Thabo Mbeki stands accused for South African health disaster

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A small but vocal political party in South Africa has joined calls for former president Thabo Mbeki to be held accountable for his role in the HIV/Aids pandemic.

Aids activists have called for Mbeki to be to be charged with genocide for failure to provide thousands of South African Aids sufferers with life-saving ARVs.

Said the Young Communist League of SA (YCLSA) “The call to hold our former head of state Thabo Mbeki is accountable for his role in this debacle cannot be reduced to a popularity contest,” the league said in a statement.

“Neither should it be classified as vindictive prosecution by the government. It should be a lesson that one must take responsibility for one’s actions. It should also be used as a sign that we are turning the tide and strengthening our war against HIV/Aids,” the YCLSA said.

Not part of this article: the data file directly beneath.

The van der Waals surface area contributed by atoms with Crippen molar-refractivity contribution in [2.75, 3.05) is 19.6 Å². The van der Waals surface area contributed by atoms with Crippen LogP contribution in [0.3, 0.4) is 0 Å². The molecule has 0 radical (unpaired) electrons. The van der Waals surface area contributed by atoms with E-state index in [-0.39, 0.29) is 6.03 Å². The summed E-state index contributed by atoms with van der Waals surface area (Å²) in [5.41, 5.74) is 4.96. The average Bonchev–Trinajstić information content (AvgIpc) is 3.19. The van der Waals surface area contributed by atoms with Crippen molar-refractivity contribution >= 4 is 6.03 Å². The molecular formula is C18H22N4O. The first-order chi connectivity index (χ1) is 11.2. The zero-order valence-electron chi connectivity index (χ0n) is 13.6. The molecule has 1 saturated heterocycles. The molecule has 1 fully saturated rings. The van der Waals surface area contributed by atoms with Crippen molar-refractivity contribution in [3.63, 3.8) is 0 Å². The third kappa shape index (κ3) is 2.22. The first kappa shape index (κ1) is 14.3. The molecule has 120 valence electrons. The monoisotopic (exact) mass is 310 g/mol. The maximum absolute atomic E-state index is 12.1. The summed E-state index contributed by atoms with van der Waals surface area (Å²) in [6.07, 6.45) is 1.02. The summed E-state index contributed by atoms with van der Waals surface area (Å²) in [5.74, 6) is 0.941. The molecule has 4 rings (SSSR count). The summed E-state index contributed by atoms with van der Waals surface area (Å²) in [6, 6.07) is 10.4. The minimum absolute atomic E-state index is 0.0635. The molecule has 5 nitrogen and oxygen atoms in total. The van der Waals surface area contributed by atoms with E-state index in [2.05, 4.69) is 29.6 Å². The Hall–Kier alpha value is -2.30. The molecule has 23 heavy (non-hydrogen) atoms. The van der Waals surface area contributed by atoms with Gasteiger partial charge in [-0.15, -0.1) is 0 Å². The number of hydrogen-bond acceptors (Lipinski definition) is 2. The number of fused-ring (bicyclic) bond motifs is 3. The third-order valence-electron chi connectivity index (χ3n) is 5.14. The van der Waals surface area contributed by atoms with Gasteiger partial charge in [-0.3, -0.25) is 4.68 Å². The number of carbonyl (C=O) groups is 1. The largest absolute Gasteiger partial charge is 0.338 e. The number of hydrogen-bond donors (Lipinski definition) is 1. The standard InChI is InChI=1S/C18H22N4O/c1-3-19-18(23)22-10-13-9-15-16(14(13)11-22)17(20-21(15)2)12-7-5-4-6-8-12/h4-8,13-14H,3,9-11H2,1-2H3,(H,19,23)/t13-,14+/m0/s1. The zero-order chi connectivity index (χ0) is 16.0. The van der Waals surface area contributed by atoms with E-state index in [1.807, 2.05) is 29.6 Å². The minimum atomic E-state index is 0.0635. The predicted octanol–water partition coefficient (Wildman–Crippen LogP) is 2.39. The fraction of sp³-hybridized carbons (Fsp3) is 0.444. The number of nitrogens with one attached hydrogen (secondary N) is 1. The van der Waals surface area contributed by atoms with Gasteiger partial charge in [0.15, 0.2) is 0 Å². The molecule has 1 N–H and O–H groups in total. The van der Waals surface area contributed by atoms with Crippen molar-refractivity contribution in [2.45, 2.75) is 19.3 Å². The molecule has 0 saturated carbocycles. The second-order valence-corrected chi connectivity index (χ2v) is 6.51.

YCLSA says Mbeki made a mockery of South Africa AIDS fight. “Mbeki denied pregnant mothers antiretroviral drugs, which could have
prolonged their lives and reduced mother-to-child transmission. Mbeki cast doubt on the link between HIV and Aids. He made a mockery of our country and failed to provide sound political guidance to a nation in distress.

The first call was from a doctor Malcolm Naude who was fired for helping rape victims. Naude was fired in 2001 because he continued to prescribe ARVs to women who had been raped.

To mark World Aids Day on Tuesday, Jacob Zuma outlined changes to the
country’s HIV policy, including treating all HIV-positive children under the age of 1.

Zuma said in addition all people with both Tuberculosis (TB) and HIV would receive treatment if their CD4 (cluster of differentiation 4) count was 350 or lower.

The CD4 count threshold was previously set at 200. CD4 count is used
as an indicator of how sick a person with HIV is.

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